Spreadsheet bibliography

Title Harnessing curiosity to increase correctness in end-user programming
Authors Aaron Wilson, Margaret Burnett, Laura Beckwith, Orion Granatir, Ledah Casburn, Curtis Cook, Mike Durham, & Gregg Rothermel
Year 2003
Type Proceedings
Publication Conference on Human Factors in Computing Systems
Series April, pages 305-312
Abstract

Despite their ability to help with program correctness, assertions have been notoriously unpopular—even with professional programmers. End-user programmers seem even less likely to appreciate the value of assertions; yet end-user programs suffer from serious correctness problems that assertions could help detect.

This leads to the following question: can end users be enticed to enter assertions? To investigate this question, we have devised a curiosity-centered approach to eliciting assertions from end users, built on a surprise-explain-reward strategy.

Our follow-up work with end-user participants shows that the approach is effective in encouraging end users to enter assertions that help them find errors.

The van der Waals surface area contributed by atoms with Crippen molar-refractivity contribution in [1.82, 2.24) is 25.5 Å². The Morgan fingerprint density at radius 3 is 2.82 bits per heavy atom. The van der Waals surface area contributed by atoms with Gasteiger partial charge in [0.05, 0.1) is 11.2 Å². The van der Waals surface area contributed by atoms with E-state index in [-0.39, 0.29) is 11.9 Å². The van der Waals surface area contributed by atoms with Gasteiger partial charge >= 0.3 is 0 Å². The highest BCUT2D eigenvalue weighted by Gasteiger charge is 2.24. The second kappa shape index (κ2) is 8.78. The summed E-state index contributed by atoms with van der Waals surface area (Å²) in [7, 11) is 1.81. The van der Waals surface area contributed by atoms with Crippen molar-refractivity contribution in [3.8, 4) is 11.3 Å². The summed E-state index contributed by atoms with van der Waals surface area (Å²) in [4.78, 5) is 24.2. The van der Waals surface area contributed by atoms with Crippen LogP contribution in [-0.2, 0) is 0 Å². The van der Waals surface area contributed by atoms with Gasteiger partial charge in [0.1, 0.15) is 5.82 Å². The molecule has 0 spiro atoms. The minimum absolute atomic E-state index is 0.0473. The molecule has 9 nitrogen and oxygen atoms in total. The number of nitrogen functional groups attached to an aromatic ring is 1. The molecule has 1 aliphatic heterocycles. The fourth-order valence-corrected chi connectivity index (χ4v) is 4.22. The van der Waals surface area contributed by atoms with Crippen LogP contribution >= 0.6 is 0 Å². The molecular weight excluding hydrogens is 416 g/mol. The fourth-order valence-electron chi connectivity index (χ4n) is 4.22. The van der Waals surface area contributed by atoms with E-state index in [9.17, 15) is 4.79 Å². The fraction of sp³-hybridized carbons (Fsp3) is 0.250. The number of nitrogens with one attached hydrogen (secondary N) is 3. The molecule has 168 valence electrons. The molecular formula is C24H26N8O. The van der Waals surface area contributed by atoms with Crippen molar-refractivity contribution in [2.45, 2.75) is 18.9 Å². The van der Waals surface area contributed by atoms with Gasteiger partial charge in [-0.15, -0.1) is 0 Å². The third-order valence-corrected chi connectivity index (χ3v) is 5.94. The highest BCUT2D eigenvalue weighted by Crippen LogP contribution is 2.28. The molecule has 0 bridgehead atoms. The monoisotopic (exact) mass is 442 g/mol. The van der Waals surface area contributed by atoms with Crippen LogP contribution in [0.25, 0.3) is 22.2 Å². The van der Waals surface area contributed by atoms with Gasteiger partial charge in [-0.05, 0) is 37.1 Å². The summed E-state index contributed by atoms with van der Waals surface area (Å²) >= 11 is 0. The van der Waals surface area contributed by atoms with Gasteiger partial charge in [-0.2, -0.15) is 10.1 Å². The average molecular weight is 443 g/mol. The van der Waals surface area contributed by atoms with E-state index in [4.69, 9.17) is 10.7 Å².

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Sample
Five explanation examples
Five explanation examples

In our strategy a feature that surprises a user must inform the user. We have devised an on-demand explanation system structured around each object that might arouse curiosity.

Users can begin exploring the object by viewing its explanation, on demand, in a low-cost way via tool tips:

  • 1. To protect against bad values, type a guard (range) such as 0 to 10 or double-click.
  • 2. The value must not conflict with its guard(s). To resolve the conflict, fix an error in a formula or in a [user] guard.
  • 3. The computer's testing caused it to wonder if this would be a good guard. Fix the guard to protect against bad values, by typing a range or double-clicking.
  • 4. All guards must agree. To make them agree, fix an error in a formula or in a [user] guard.
  • 5. Computer guards tell you what the value will be. The computer determined this guard from the formulas and guards you entered.